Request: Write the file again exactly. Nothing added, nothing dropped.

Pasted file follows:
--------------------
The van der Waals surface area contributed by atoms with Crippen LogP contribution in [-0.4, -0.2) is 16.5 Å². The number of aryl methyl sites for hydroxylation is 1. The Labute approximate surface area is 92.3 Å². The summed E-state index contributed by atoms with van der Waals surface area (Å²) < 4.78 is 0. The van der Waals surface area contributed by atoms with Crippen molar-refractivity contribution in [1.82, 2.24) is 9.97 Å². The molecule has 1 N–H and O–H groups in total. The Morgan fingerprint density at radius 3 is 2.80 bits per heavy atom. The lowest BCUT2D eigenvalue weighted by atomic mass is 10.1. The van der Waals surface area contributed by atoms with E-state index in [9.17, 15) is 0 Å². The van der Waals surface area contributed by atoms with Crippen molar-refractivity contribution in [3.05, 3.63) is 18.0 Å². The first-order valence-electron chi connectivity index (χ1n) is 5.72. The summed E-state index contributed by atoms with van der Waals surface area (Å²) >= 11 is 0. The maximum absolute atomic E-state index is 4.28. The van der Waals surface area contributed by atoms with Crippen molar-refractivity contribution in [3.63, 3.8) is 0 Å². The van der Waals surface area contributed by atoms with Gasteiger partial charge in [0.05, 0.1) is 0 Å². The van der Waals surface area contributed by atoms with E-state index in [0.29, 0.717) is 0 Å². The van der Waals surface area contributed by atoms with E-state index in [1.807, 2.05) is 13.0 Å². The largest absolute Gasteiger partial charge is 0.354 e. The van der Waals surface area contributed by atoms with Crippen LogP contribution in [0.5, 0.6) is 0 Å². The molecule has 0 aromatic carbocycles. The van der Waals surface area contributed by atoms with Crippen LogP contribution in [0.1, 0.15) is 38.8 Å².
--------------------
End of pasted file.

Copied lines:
The van der Waals surface area contributed by atoms with Crippen LogP contribution in [-0.4, -0.2) is 16.5 Å². The number of aryl methyl sites for hydroxylation is 1. The Labute approximate surface area is 92.3 Å². The summed E-state index contributed by atoms with van der Waals surface area (Å²) < 4.78 is 0. The van der Waals surface area contributed by atoms with Crippen molar-refractivity contribution in [1.82, 2.24) is 9.97 Å². The molecule has 1 N–H and O–H groups in total. The Morgan fingerprint density at radius 3 is 2.80 bits per heavy atom. The lowest BCUT2D eigenvalue weighted by atomic mass is 10.1. The van der Waals surface area contributed by atoms with E-state index in [9.17, 15) is 0 Å². The van der Waals surface area contributed by atoms with Crippen molar-refractivity contribution in [3.05, 3.63) is 18.0 Å². The first-order valence-electron chi connectivity index (χ1n) is 5.72. The summed E-state index contributed by atoms with van der Waals surface area (Å²) >= 11 is 0. The maximum absolute atomic E-state index is 4.28. The van der Waals surface area contributed by atoms with Crippen molar-refractivity contribution in [3.63, 3.8) is 0 Å². The van der Waals surface area contributed by atoms with Gasteiger partial charge in [0.05, 0.1) is 0 Å². The van der Waals surface area contributed by atoms with E-state index in [0.29, 0.717) is 0 Å². The van der Waals surface area contributed by atoms with E-state index in [1.807, 2.05) is 13.0 Å². The largest absolute Gasteiger partial charge is 0.354 e. The van der Waals surface area contributed by atoms with Crippen LogP contribution in [0.5, 0.6) is 0 Å². The molecule has 0 aromatic carbocycles. The van der Waals surface area contributed by atoms with Crippen LogP contribution in [0.1, 0.15) is 38.8 Å².